-change db settings in destination MR PID transformer


Hey look…a checklist of sorts!

My thinking is that if I forgot to make this very basic change that I’ll look and wonder why all my messages are being filtered!

But then I got to thinking of how many times I’ve been interrupted today and what would happen if I missed a single change…

So I wrote this:

function envcheck(sql,strTest,strLive) {

 var channelName = ChannelUtil.getDeployedChannelName(channelId);

 if (channelName.indexOf('LIVE') > -1) {

 logger.error(channelName + ' **** CHANGE SQL STATEMENT FOR LIVE ' + sql);

 sql = sql.replace(strTest,strLive);

 return sql;

Mirth: Monitor and Send Alerts every X hours


This is a very quick post as I want to link the code to someone asking a question on LinkedIn.

Any one who has dealt with Mirth alerts knows that you can get flooded by messages when there is a problem.

I wrote this channel to alert us every 3 hours if a problem occurred in a fairly important channel.

You can see in this code how I use the ChannelUtil class to collect data.

You can also use this class to control the channel and connectors.  Here’s the documentation.

Here’s the code that is in a javascript writer destination.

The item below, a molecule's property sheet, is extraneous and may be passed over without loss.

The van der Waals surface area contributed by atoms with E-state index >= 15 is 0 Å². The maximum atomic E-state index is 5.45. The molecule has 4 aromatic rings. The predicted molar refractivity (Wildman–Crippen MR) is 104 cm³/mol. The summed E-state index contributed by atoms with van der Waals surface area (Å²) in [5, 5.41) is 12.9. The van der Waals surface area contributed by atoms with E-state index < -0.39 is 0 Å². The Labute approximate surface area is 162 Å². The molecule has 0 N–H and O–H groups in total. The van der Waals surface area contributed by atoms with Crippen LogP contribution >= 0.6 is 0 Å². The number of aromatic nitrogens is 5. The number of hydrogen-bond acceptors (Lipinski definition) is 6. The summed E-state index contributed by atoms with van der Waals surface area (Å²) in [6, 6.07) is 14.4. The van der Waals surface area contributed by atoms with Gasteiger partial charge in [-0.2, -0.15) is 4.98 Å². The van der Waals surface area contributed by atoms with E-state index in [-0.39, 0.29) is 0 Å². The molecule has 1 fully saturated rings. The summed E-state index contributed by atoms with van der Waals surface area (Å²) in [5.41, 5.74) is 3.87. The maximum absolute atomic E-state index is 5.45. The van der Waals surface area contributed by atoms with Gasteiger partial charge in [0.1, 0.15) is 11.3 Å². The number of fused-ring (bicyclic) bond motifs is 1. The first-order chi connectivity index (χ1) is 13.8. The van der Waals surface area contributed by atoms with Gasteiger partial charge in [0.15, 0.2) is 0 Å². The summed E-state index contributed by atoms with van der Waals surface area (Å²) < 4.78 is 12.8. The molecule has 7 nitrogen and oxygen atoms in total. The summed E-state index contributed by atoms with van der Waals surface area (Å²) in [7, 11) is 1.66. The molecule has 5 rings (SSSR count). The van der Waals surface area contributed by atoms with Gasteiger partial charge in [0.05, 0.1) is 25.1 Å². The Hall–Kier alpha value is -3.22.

var olissr = '91d05f9d-6020-4ecc-b9fb-5301c77a1e0f'; //this is the target channel

var cstate = ChannelUtil.getChannelState(olissr).toString(); //declares the channel as a channel util object

//get the stats

var cQ = ChannelUtil.getQueuedCount(olissr);
var cE = ChannelUtil.getErrorCount(olissr);
var cS = ChannelUtil.getSentCount(olissr);

//get the previous stats from the globalChannelMap for comparison purposes.
var tq = globalChannelMap.get('tq');
var te = globalChannelMap.get('te');
var ts = globalChannelMap.get('ts');
var lt = globalChannelMap.get('curtime');
var ltms = globalChannelMap.get('timelastmsgsent');
var ltas = globalChannelMap.get('activitylastalert');
var ltaserror = globalChannelMap.get('errorlastalert');
var curtime = java.util.Calendar.getInstance().getTimeInMillis();
//puts the variables into the channelMap in case they're needed by the mailer.

var timediff = curtime - lt;




var errordiff = cE - te;
if (errordiff > 0) {

var leralert = ((curtime - ltaserror)/1000)/60;

if (leralert > 15) {

channelMap.put('AlertSubject','Errors on OLIS-SR Channel!');

var body = "There are errors on the OLIS-SR Channel!\nErrorCount: " + te + "\nDifference in error count since last check: " + errordiff + "\n";


ics = parseInt(cS);
its = parseInt(ts);

var ds = cS - ts;

if (ds != 0) {

ltms = curtime;

} else {
var timelag = ((curtime - ltms)/1000) / 60;

if (timelag > 60) {
var alertlag = ((curtime - ltas)/1000) / 60;

if (alertlag > 120) {